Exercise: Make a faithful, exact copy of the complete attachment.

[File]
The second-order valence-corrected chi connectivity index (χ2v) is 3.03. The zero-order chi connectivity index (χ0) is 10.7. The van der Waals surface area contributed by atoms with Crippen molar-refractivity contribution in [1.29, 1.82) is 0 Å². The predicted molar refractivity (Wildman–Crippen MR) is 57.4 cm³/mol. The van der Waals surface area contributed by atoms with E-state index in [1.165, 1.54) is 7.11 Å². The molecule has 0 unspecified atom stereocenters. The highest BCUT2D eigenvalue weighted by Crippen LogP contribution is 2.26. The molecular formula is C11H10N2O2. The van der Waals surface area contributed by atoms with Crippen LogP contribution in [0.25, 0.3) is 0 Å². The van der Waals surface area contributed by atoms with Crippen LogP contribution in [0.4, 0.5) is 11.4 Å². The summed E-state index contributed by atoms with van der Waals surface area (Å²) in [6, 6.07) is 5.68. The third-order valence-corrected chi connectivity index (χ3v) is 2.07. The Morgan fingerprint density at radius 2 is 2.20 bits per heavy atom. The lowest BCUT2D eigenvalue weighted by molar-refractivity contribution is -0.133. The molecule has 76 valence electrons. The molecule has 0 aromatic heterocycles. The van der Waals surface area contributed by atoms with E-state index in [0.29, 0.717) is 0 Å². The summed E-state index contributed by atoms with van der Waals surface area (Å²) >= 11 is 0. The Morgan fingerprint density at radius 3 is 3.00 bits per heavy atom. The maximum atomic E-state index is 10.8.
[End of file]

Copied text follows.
The second-order valence-corrected chi connectivity index (χ2v) is 3.03. The zero-order chi connectivity index (χ0) is 10.7. The van der Waals surface area contributed by atoms with Crippen molar-refractivity contribution in [1.29, 1.82) is 0 Å². The predicted molar refractivity (Wildman–Crippen MR) is 57.4 cm³/mol. The van der Waals surface area contributed by atoms with E-state index in [1.165, 1.54) is 7.11 Å². The molecule has 0 unspecified atom stereocenters. The highest BCUT2D eigenvalue weighted by Crippen LogP contribution is 2.26. The molecular formula is C11H10N2O2. The van der Waals surface area contributed by atoms with Crippen LogP contribution in [0.25, 0.3) is 0 Å². The van der Waals surface area contributed by atoms with Crippen LogP contribution in [0.4, 0.5) is 11.4 Å². The summed E-state index contributed by atoms with van der Waals surface area (Å²) in [6, 6.07) is 5.68. The third-order valence-corrected chi connectivity index (χ3v) is 2.07. The Morgan fingerprint density at radius 2 is 2.20 bits per heavy atom. The lowest BCUT2D eigenvalue weighted by molar-refractivity contribution is -0.133. The molecule has 76 valence electrons. The molecule has 0 aromatic heterocycles. The van der Waals surface area contributed by atoms with E-state index in [0.29, 0.717) is 0 Å². The summed E-state index contributed by atoms with van der Waals surface area (Å²) >= 11 is 0. The Morgan fingerprint density at radius 3 is 3.00 bits per heavy atom. The maximum atomic E-state index is 10.8.